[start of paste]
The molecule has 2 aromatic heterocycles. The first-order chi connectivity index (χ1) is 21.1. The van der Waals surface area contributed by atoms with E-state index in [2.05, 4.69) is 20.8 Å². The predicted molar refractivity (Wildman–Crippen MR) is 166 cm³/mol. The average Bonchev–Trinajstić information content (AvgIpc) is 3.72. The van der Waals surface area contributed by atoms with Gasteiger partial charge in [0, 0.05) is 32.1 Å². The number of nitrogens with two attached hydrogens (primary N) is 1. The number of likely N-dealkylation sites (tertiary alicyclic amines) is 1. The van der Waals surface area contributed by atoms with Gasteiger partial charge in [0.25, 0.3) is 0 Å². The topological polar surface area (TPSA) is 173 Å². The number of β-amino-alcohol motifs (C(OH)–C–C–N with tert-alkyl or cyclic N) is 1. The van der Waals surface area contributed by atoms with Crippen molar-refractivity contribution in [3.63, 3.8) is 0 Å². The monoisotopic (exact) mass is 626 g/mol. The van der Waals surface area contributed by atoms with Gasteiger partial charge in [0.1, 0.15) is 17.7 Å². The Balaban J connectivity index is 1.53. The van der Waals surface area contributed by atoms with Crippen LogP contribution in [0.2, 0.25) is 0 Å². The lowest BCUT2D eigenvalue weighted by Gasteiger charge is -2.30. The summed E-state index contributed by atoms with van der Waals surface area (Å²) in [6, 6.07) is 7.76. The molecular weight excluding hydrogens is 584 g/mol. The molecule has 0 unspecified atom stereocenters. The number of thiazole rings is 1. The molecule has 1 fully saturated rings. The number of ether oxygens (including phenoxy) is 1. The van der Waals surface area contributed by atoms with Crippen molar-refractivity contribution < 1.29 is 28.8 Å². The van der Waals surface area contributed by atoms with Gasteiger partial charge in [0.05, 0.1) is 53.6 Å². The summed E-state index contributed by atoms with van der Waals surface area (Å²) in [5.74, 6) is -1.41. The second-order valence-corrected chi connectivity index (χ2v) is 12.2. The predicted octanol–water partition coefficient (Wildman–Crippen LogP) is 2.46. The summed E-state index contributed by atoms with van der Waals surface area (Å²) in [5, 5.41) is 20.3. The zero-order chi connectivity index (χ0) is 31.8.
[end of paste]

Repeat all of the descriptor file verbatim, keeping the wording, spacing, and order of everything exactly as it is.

The molecule has 2 aromatic heterocycles. The first-order chi connectivity index (χ1) is 21.1. The van der Waals surface area contributed by atoms with E-state index in [2.05, 4.69) is 20.8 Å². The predicted molar refractivity (Wildman–Crippen MR) is 166 cm³/mol. The average Bonchev–Trinajstić information content (AvgIpc) is 3.72. The van der Waals surface area contributed by atoms with Gasteiger partial charge in [0, 0.05) is 32.1 Å². The number of nitrogens with two attached hydrogens (primary N) is 1. The number of likely N-dealkylation sites (tertiary alicyclic amines) is 1. The van der Waals surface area contributed by atoms with Gasteiger partial charge in [0.25, 0.3) is 0 Å². The topological polar surface area (TPSA) is 173 Å². The number of β-amino-alcohol motifs (C(OH)–C–C–N with tert-alkyl or cyclic N) is 1. The van der Waals surface area contributed by atoms with Crippen molar-refractivity contribution in [3.63, 3.8) is 0 Å². The monoisotopic (exact) mass is 626 g/mol. The van der Waals surface area contributed by atoms with Gasteiger partial charge in [0.1, 0.15) is 17.7 Å². The Balaban J connectivity index is 1.53. The van der Waals surface area contributed by atoms with Crippen LogP contribution in [0.2, 0.25) is 0 Å². The lowest BCUT2D eigenvalue weighted by Gasteiger charge is -2.30. The summed E-state index contributed by atoms with van der Waals surface area (Å²) in [6, 6.07) is 7.76. The molecular weight excluding hydrogens is 584 g/mol. The molecule has 0 unspecified atom stereocenters. The number of thiazole rings is 1. The molecule has 1 fully saturated rings. The number of ether oxygens (including phenoxy) is 1. The van der Waals surface area contributed by atoms with Crippen molar-refractivity contribution < 1.29 is 28.8 Å². The van der Waals surface area contributed by atoms with Gasteiger partial charge in [0.05, 0.1) is 53.6 Å². The summed E-state index contributed by atoms with van der Waals surface area (Å²) in [5.74, 6) is -1.41. The second-order valence-corrected chi connectivity index (χ2v) is 12.2. The predicted octanol–water partition coefficient (Wildman–Crippen LogP) is 2.46. The summed E-state index contributed by atoms with van der Waals surface area (Å²) in [5, 5.41) is 20.3. The zero-order chi connectivity index (χ0) is 31.8.